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Tail Weight 46 BC12D

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  • Tail Weight 46 BC12D

    What should the weight be at the tail of a BC12D by placing a scale under the tail wheel? What is the range? Has anyone weighed theirs?

    Also, does any one have a W&B sheet that you can punch in the numbers a create a W&B with different pilot/pass/fule weights?

  • #2
    Which year BC12D...45, 46 ?

    I have a template that I use for a W&B calculation.

    It's most important that you use the actual weights,and actual distances from the datum, for each aircraft. You can't cheat this test.

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    • #3
      There are many variables including which tail wheel is installed as this changes the arm by several inches. Then there's a myriad of potential engine and equipment combinations which will all have an impact. Maybe best to compare C of G location rather than a single variable like tail weight.
      Scott
      CF-CLR Blog: http://c-fclr.blogspot.ca/

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      • #4
        Scott, you and I sing from the same hymn sheet in this regard ; but my intended point to the OP is that the tail weight is what is actually measured....I hope that is what my post conveyed. My template is just a spreadsheet upon which all datums, weights, distances are recorded for each and every aircraft.

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        • #5
          Robert,
          The tail weight should be on the Weight and Balance sheet with the paperwork for your plane. This weight will have been measured with the plane leveled in pitch and roll to find the actual CG and is required to be with the plane for her to be airworthy.
          That said I have to ask, is the plane flying? Do you trust whatever W&B you have. You need a current W&B not only to be legal but to be safe. I have done many weighing’s and CG calculations on my T and several others planes. It is NOT that hard, but is a bit complex (I started to write out the whole process and that made me remember just how complex it can be!) When I first bought one of my Taylorcrafts I was really happy with how light and responsive the controls were. She SHOULD have been. The CG was at the aft limit with full fuel in the nose tank.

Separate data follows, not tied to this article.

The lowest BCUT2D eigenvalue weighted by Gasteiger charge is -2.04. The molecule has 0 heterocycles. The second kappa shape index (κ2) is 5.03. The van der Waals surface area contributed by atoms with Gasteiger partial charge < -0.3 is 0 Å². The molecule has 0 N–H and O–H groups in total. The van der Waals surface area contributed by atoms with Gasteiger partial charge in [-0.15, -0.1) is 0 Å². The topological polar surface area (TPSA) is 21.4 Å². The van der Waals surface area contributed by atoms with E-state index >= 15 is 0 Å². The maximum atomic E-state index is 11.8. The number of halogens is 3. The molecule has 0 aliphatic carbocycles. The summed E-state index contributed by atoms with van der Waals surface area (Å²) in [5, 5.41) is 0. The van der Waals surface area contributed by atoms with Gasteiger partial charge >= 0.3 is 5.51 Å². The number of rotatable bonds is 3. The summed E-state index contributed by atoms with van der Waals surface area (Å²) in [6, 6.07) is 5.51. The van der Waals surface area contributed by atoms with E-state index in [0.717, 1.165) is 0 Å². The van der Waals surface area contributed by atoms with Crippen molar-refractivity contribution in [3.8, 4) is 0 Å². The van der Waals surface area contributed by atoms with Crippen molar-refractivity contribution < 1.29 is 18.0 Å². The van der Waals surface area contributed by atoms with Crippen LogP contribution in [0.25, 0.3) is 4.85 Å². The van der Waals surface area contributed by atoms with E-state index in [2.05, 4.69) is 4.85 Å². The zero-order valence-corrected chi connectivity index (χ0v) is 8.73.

My first clue something might be “off” was when I noticed the W&B sheet had EXACTLY the same numbers as the certification documents from the factory. RIGHT! Not likely! If you are flying with an aft CG you are at risk of losing control. An accidental spin could be impossible to recover from.
          I live in SE Virginia about 4 hours from you. It is a shame we aren’t closer. The first time I did one it took a couple of days, the last one a couple of hours (if I am all set up for it).

          Hank

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          • #6
            Originally posted by Hank Jarrett View Post
            Robert,
            The tail weight should be on the Weight and Balance sheet with the paperwork for your plane. This weight will have been measured with the plane leveled in pitch and roll to find the actual CG and is required to be with the plane for her to be airworthy.


            Hank
            I know the ARROW acronym and what we have all been taught, but for a part 91 operations I would like you to quote the regulation that says the W&B must be with the airplane.



            Comment


            • #7
              Stolen from: https://pilotworkshop.com/tips/airplane_weight_balance/

              FAR 91.9 prohibits operation of the aircraft without complying with the operating limitations.

              However, FAR 91.103 (preflight action) says that you must have reliable information regarding performance.

              Remember that aircraft performance can only be determined after gross weight is computed.

              Here is a worksheet i did, just check your numbers vs the worksheet: https://vb.taylorcraft.org/forum/tay...ance-worksheet

              Last edited by astjp2; 05-28-2019, 22:01.
              N29787
              '41 BC12-65

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              • #8
                It is kind of a left handed requirement.

                § 91.9 Civil aircraft flight manual, marking, and placard requirements.